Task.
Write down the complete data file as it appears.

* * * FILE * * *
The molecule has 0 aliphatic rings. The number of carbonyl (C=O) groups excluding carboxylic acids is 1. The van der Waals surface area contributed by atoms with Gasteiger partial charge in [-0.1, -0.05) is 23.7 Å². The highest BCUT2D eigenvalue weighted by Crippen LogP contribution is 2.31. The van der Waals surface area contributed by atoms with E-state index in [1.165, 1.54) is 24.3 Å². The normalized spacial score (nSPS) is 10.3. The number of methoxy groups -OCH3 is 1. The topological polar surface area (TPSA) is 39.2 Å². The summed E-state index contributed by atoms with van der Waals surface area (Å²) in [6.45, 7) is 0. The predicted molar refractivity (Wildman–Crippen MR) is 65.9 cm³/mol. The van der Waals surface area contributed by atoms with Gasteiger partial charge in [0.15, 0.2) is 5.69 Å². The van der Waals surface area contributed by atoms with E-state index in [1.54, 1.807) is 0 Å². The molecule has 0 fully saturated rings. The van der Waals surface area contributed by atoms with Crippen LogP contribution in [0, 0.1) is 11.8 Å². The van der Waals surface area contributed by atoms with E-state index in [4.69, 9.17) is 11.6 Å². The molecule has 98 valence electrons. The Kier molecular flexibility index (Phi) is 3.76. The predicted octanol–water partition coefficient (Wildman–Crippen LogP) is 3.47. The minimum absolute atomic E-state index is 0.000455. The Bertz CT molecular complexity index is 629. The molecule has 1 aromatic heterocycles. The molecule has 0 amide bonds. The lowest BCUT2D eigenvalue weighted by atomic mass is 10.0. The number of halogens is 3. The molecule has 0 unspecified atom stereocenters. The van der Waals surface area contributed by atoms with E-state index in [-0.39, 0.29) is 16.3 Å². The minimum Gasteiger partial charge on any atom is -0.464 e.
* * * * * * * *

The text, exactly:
The molecule has 0 aliphatic rings. The number of carbonyl (C=O) groups excluding carboxylic acids is 1. The van der Waals surface area contributed by atoms with Gasteiger partial charge in [-0.1, -0.05) is 23.7 Å². The highest BCUT2D eigenvalue weighted by Crippen LogP contribution is 2.31. The van der Waals surface area contributed by atoms with E-state index in [1.165, 1.54) is 24.3 Å². The normalized spacial score (nSPS) is 10.3. The number of methoxy groups -OCH3 is 1. The topological polar surface area (TPSA) is 39.2 Å². The summed E-state index contributed by atoms with van der Waals surface area (Å²) in [6.45, 7) is 0. The predicted molar refractivity (Wildman–Crippen MR) is 65.9 cm³/mol. The van der Waals surface area contributed by atoms with Gasteiger partial charge in [0.15, 0.2) is 5.69 Å². The van der Waals surface area contributed by atoms with E-state index in [1.54, 1.807) is 0 Å². The molecule has 0 fully saturated rings. The van der Waals surface area contributed by atoms with Crippen LogP contribution in [0, 0.1) is 11.8 Å². The van der Waals surface area contributed by atoms with E-state index in [4.69, 9.17) is 11.6 Å². The molecule has 98 valence electrons. The Kier molecular flexibility index (Phi) is 3.76. The predicted octanol–water partition coefficient (Wildman–Crippen LogP) is 3.47. The minimum absolute atomic E-state index is 0.000455. The Bertz CT molecular complexity index is 629. The molecule has 1 aromatic heterocycles. The molecule has 0 amide bonds. The lowest BCUT2D eigenvalue weighted by atomic mass is 10.0. The number of halogens is 3. The molecule has 0 unspecified atom stereocenters. The van der Waals surface area contributed by atoms with E-state index in [-0.39, 0.29) is 16.3 Å². The minimum Gasteiger partial charge on any atom is -0.464 e.